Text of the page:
The pain that lingers beneath the surface of Mohsen Makhmalbaf’s “Poetic Trilogy” emanates from a careful melding of the cinematic image and the sociopolitical realities of daily life in Iran. Even something like the particular shade of sky blue that recurs in women’s clothing and textiles throughout 1996’s Gabbeh takes on greater significance if one knows that women at the time were prohibited from wearing or adorning themselves with such colors under the mandates of an oppressive regime. In this way, these films often convey a political perspective without dipping into explicit rhetoric that indicates them as speaking to, or about, a current state of affairs in Iran.
Nor does the “poetic” mean precisely the same thing in each film. The striking colors and compositions of Gabbeh stand in stark contrast to the low-grade digital images of 2012’s The Gardener, which explores religious devotion through the framework of a DIY, reflexive documentary. And 1998’s The Silence finds its own poetry in music and sound. Makhmalbaf conceives such remarkably distinct approaches to his own artistry, in fact, that the image itself belies a singular maker. These films resonate most as an experimental triptych testifying to the perseverance of its characters, whose circumstances oscillate between the stuff of myth and the idiosyncrasies of everyday life.
Gabbeh is the film in this trilogy that’s most formally aligned with what could be called modernist art cinema. The film’s title refers to both a type of Persian carpet and to a young woman, Gabbeh (Shaghayeh Djodat), who serves as the anchor for numerous subplots involving members of her family and her local community. Makhmalbaf focuses less on conventional narrative progression and conflict than on how Gabbeh’s outpouring of emotion through tears lends her a humanity that’s denied to her in everyday Iran. Shots of thread being cut, of carpets floating underneath water, and of flowers being plucked into real life directly out of paintings link art to life, suggesting artistry, whether of filmmaking or rugmaking, as a remedy for intolerance.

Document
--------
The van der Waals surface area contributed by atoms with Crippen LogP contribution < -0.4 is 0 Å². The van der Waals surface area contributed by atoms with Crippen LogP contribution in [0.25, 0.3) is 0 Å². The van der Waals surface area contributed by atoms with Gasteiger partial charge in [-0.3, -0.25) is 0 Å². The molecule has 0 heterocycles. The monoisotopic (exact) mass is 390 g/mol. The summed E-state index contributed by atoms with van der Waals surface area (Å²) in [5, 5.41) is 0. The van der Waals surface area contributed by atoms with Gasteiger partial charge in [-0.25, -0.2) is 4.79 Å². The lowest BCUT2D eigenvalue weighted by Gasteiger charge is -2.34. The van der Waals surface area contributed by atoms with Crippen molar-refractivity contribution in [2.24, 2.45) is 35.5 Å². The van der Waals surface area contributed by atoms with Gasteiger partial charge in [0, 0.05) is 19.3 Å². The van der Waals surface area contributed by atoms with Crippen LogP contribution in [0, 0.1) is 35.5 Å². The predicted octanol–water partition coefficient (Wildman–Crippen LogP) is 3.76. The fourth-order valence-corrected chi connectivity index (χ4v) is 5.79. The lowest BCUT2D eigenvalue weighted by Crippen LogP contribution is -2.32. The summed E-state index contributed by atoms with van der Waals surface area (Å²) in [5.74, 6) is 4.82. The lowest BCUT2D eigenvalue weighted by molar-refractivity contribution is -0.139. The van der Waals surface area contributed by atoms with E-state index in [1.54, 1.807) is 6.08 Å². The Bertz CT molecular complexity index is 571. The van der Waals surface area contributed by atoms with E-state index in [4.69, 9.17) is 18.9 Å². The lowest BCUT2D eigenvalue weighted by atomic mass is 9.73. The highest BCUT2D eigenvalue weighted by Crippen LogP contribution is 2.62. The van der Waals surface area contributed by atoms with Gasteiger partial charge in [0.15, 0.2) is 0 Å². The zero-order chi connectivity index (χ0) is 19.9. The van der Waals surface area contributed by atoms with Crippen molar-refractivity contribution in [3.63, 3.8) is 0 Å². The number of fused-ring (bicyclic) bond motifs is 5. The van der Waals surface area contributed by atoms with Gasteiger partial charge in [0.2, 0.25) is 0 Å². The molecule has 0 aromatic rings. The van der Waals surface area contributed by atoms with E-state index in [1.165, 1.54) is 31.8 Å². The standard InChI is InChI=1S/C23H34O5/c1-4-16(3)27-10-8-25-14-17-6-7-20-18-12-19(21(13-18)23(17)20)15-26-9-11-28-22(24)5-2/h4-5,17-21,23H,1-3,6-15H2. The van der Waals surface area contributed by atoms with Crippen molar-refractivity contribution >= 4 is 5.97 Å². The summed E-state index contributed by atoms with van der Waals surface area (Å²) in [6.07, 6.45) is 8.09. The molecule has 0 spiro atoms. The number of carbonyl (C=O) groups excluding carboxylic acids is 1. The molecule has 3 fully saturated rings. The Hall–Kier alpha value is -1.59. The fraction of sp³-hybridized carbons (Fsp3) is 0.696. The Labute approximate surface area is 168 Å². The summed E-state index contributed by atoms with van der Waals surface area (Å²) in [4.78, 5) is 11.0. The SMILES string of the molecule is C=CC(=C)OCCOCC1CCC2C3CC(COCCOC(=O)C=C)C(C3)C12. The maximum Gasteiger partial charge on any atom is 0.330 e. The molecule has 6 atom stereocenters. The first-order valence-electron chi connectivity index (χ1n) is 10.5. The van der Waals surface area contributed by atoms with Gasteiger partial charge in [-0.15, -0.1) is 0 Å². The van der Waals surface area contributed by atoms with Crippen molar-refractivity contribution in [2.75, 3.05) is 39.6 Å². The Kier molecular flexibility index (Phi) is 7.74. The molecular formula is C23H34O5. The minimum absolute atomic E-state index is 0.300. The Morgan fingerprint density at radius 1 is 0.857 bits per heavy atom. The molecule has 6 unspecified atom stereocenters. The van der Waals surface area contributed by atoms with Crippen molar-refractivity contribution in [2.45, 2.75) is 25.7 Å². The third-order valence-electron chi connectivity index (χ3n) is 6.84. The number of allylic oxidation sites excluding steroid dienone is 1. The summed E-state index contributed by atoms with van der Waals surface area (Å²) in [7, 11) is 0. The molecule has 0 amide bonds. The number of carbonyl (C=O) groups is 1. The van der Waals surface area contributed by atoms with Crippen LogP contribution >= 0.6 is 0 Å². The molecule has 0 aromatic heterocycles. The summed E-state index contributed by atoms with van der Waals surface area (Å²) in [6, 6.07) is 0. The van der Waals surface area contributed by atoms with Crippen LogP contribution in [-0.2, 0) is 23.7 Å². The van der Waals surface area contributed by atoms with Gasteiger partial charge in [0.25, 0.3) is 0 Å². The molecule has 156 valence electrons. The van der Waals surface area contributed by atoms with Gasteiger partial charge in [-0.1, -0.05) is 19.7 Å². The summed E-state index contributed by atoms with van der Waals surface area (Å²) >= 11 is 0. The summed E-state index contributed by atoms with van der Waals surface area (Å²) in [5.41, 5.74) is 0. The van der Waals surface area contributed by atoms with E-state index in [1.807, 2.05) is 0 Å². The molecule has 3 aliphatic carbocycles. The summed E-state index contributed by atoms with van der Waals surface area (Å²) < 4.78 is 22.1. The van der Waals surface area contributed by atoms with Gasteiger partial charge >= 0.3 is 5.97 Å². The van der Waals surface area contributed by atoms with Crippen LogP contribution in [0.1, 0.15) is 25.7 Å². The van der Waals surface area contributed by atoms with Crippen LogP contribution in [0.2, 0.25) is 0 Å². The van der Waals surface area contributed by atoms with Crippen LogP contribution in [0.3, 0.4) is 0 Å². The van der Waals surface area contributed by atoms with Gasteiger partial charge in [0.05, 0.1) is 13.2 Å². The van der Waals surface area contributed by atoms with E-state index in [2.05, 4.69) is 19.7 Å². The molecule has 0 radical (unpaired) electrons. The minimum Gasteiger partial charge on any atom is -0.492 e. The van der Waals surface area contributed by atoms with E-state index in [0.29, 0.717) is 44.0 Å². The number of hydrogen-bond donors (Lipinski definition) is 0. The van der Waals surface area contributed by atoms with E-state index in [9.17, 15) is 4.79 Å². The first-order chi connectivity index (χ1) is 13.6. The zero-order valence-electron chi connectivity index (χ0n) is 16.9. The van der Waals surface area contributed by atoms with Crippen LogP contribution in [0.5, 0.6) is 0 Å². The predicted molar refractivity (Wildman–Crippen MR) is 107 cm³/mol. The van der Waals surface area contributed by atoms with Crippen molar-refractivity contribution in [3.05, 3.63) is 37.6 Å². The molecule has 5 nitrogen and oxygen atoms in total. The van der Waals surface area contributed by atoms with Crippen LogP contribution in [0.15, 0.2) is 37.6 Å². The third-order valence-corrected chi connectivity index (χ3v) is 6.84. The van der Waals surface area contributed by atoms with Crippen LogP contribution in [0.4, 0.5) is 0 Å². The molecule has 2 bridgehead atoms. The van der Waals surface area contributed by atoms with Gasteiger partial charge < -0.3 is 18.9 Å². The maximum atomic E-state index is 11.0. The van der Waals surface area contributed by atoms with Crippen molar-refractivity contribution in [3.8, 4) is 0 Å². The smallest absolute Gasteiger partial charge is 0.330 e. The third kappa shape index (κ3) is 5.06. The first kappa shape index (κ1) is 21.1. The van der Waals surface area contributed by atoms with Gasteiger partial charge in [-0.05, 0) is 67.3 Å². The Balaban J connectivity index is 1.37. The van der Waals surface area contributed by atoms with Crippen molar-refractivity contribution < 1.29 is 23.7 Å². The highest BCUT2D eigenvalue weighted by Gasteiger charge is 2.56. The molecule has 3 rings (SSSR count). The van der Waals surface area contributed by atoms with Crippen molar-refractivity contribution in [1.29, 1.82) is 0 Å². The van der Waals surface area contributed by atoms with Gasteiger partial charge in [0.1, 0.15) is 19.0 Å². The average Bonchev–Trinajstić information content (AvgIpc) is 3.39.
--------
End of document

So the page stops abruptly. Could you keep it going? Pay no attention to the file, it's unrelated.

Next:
As Makhmalbaf lingers on the process of crafting textiles, the film brings to mind the ongoing debate in film theory over whether filmmaking should be understood as a craft or an art form. As conveyed in Gabbeh, craftsmanship becomes inseparable from artistry, so that Makhmalbaf’s resolving of his film’s plot also produces a reckoning with how contact with color through touch and sight might be both its own form of resistance to political oppression and an affirmation of the human condition.
And if Gabbeh’s implicit linking of color and politics recalls Sergei Parajanov’s The Color of Pomegranates, then The Silence winks at such a reading by opening on a marketplace were pomegranates are sold. Though The Silence opts for a less ornamental color scheme than that of Gabbeh, it translates much splendor to the aural qualities on the soundtrack, as Khorshid (Tahmineh Normatova), a young blind boy, becomes obsessed with the transporting qualities of classical music. Like Abbas Kiarostami’s Where Is My Friend’s House?, the film sets a child’s pursuit of knowledge against a society that prohibits personal and artistic expression, so that Khorshid’s imagined conduction of an orchestra takes on multiple dimensions as a fantasy.